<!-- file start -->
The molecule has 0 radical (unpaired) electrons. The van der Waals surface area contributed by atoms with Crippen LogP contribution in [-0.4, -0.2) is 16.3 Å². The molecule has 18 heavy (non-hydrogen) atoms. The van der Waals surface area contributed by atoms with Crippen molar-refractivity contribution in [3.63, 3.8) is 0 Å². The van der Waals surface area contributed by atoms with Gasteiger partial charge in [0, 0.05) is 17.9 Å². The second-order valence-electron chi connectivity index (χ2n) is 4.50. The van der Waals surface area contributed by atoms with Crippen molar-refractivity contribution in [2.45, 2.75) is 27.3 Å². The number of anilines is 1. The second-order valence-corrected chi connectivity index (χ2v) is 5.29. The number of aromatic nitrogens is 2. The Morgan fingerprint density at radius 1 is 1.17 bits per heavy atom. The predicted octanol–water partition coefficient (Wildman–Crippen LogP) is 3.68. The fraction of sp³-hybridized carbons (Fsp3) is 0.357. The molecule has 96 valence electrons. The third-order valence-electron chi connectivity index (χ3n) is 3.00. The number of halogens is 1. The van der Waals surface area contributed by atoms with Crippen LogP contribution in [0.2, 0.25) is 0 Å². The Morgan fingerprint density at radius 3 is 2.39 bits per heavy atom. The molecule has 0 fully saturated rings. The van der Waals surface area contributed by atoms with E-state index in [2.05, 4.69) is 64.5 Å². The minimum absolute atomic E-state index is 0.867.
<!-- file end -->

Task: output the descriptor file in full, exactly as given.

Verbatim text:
The molecule has 0 radical (unpaired) electrons. The van der Waals surface area contributed by atoms with Crippen LogP contribution in [-0.4, -0.2) is 16.3 Å². The molecule has 18 heavy (non-hydrogen) atoms. The van der Waals surface area contributed by atoms with Crippen molar-refractivity contribution in [3.63, 3.8) is 0 Å². The van der Waals surface area contributed by atoms with Gasteiger partial charge in [0, 0.05) is 17.9 Å². The second-order valence-electron chi connectivity index (χ2n) is 4.50. The van der Waals surface area contributed by atoms with Crippen molar-refractivity contribution in [2.45, 2.75) is 27.3 Å². The number of anilines is 1. The second-order valence-corrected chi connectivity index (χ2v) is 5.29. The number of aromatic nitrogens is 2. The Morgan fingerprint density at radius 1 is 1.17 bits per heavy atom. The predicted octanol–water partition coefficient (Wildman–Crippen LogP) is 3.68. The fraction of sp³-hybridized carbons (Fsp3) is 0.357. The molecule has 96 valence electrons. The third-order valence-electron chi connectivity index (χ3n) is 3.00. The number of halogens is 1. The van der Waals surface area contributed by atoms with Crippen LogP contribution in [0.2, 0.25) is 0 Å². The Morgan fingerprint density at radius 3 is 2.39 bits per heavy atom. The molecule has 0 fully saturated rings. The van der Waals surface area contributed by atoms with E-state index in [2.05, 4.69) is 64.5 Å². The minimum absolute atomic E-state index is 0.867.